In the post-modern age in which we live, 'absolutes' are difficult for many to comprehend. Yet infinity, which means absolute, total, all-embracing, having no limits or boundaries in time, space, extent, or magnitude, has always been central to the Christian's concept of God.Through the ages, as human understanding has grown, particularly at a remarkable rate from the latter part of the twentienth century, Christianity has been continually challenged to interpret traditional beliefs in the light of new discoveries, but always within the reality of the infinite Being. In addition, scripture tells us that 'humanity was made in God's image'. Humankind is part of God's creation and as such, responsible for its upkeep. Such a commission has never been more relevant than in this present age. Psalm 8 creates a great picture of the majesty, eternal, infinte quality of God and yet reveals the desire of God to share in spirit with humankind. It recognises humankind as being, not a tool of the infinite, but as a creative contributing part of the ongoing movement and activity of the infinite. The music is deliberately melodic in context, creating a sense of unity with the infinite, in tandem with the varying expressions of individuality. It is not based on the Psalm but reflects some of the sentiments lying therein. The 'hymn-like' theme expresses the nature of the Divine using the Old Testament image of the infinite God coming to finite humankind, not in the 'wind', the 'earthquake', the 'fire', but in the 'still small voice' of quietness (1 Kings 19: 11-13). The ensuing musical development, in different styles and patterns, expresses this continual link between infinite and finite. Thus the conclusion, rather than being a symbol of might, power and magnificence, reflects the same sentiment as the opening.

    Estimated delivery 12-14 days
  • £10.00

    Infinity (Brass Band - Study Score) - Redhead, Robert

    In the post-modern age in which we live, 'absolutes' are difficult for many to comprehend. Yet infinity, which means absolute, total, all-embracing, having no limits or boundaries in time, space, extent, or magnitude, has always been central to the Christian's concept of God.Through the ages, as human understanding has grown, particularly at a remarkable rate from the latter part of the twentienth century, Christianity has been continually challenged to interpret traditional beliefs in the light of new discoveries, but always within the reality of the infinite Being. In addition, scripture tells us that 'humanity was made in God's image'. Humankind is part of God's creation and as such, responsible for its upkeep. Such a commission has never been more relevant than in this present age. Psalm 8 creates a great picture of the majesty, eternal, infinte quality of God and yet reveals the desire of God to share in spirit with humankind. It recognises humankind as being, not a tool of the infinite, but as a creative contributing part of the ongoing movement and activity of the infinite. The music is deliberately melodic in context, creating a sense of unity with the infinite, in tandem with the varying expressions of individuality. It is not based on the Psalm but reflects some of the sentiments lying therein. The 'hymn-like' theme expresses the nature of the Divine using the Old Testament image of the infinite God coming to finite humankind, not in the 'wind', the 'earthquake', the 'fire', but in the 'still small voice' of quietness (1 Kings 19: 11-13). The ensuing musical development, in different styles and patterns, expresses this continual link between infinite and finite. Thus the conclusion, rather than being a symbol of might, power and magnificence, reflects the same sentiment as the opening.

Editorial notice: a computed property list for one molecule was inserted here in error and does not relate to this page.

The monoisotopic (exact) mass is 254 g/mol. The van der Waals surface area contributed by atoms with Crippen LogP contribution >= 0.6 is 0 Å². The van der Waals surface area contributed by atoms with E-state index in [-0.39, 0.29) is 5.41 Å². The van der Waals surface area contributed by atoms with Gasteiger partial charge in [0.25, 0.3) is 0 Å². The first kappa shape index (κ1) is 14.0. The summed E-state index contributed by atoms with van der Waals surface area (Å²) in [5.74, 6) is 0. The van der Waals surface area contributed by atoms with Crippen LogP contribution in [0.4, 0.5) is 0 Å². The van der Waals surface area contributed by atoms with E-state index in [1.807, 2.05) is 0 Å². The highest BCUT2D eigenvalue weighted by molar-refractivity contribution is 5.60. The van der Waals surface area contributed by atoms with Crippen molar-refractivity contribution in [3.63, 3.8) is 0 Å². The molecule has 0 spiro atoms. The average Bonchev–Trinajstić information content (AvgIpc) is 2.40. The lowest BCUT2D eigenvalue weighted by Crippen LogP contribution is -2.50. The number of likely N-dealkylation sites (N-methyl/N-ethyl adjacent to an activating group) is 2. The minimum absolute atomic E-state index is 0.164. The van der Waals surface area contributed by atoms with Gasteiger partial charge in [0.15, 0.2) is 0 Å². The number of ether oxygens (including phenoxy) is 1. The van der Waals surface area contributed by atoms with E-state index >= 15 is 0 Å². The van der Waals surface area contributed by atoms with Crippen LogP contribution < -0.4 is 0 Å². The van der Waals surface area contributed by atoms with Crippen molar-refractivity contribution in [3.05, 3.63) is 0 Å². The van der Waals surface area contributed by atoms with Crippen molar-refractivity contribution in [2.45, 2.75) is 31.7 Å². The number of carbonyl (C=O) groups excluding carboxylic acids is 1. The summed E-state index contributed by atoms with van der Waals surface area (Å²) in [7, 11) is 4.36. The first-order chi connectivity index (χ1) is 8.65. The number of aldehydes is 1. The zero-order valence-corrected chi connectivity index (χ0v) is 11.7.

Estimated delivery 12-14 days
  • £95.00 £95.00
    Buy from Superbrass

    KirkFeld

    Grant Kirkhope Grant Kirkhope is a BAFTA nominated British composer who has created the soundtrack for video games that have sold in excess of 30 million copies. From “GoldenEye” to “Banjo-Kazooie”, “Viva Pi?ata” to “Donkey Kong”, “Kingdoms of Amalur: Reckoning” to “Civilization: Beyond Earth” and “Perfect Dark” to “Castle of Illusion starring Mickey Mouse”. He has also recently scored the feature film “The King’s Daughter” starring Pierce Brosnan and William Hurt and is currently working on “Yooka Laylee” and “Dropzone”. Grant’s score for “Viva Pi?ata” was nominated by BAFTA in the Original Score category in its 2007 awards. Grant is represented by the prestigious Gorfaine/Schwartz Agency by Cheryl Tiano and Kevin Korn. Grant has a degree in music from the Royal Northern College of Music, Manchester, where he majored in classical trumpet, is a green card holder and now lives in Agoura Hills, LA with his wife and two children. “Ian and I first met when we were around 15 years old. We both played in our county orchestra, the North Yorkshire Schools Symphony Orchestra (I was a trumpet player). I think we hit it off straight away, as we were definitely a couple of cheeky kids, if you know what I mean! We both ended up playing in Rowntree Mackintosh Brass Band for a while too which Ian’s Dad, Trevor conducted. We bumped into each other again when we both went for the Shell/LSO Scholarship. I got to the area finals in Manchester so I was pretty pleased with myself but then I saw Ian and I knew it was all over! Of course Ian went on to win and the rest is history. I saw him again when I was attending the Royal Northern College of Music around 1983 by which time Ian had just got the principal chair at the Halle Orchestra. Then I guess 30 something years went by as we both went about our lives and lost touch. We re-kindled our friendship due to his wife really. She emailed me to say it was Ian’s 50th birthday and she was collecting stories from all his friends over the years. After that we got back in touch and then one day on Facebook I got a message from him in typical dry Yorkshire fashion “now then Grant, I had a listen to your music and I think it’s good, how about writing a piece for me ?” I was a little bit unsure at first but of course I loved Ian’s playing and of course I said yes. Over a Skype call in 2016, he asked me what I thought I’d write. I said since I live in LA I’d like to write a “Hollywood” trombone piece. Imagine if John Williams had written a piece for solo trombone, that’s what I’d like to write - well I’d certainly like to try” – Grant Kirkhope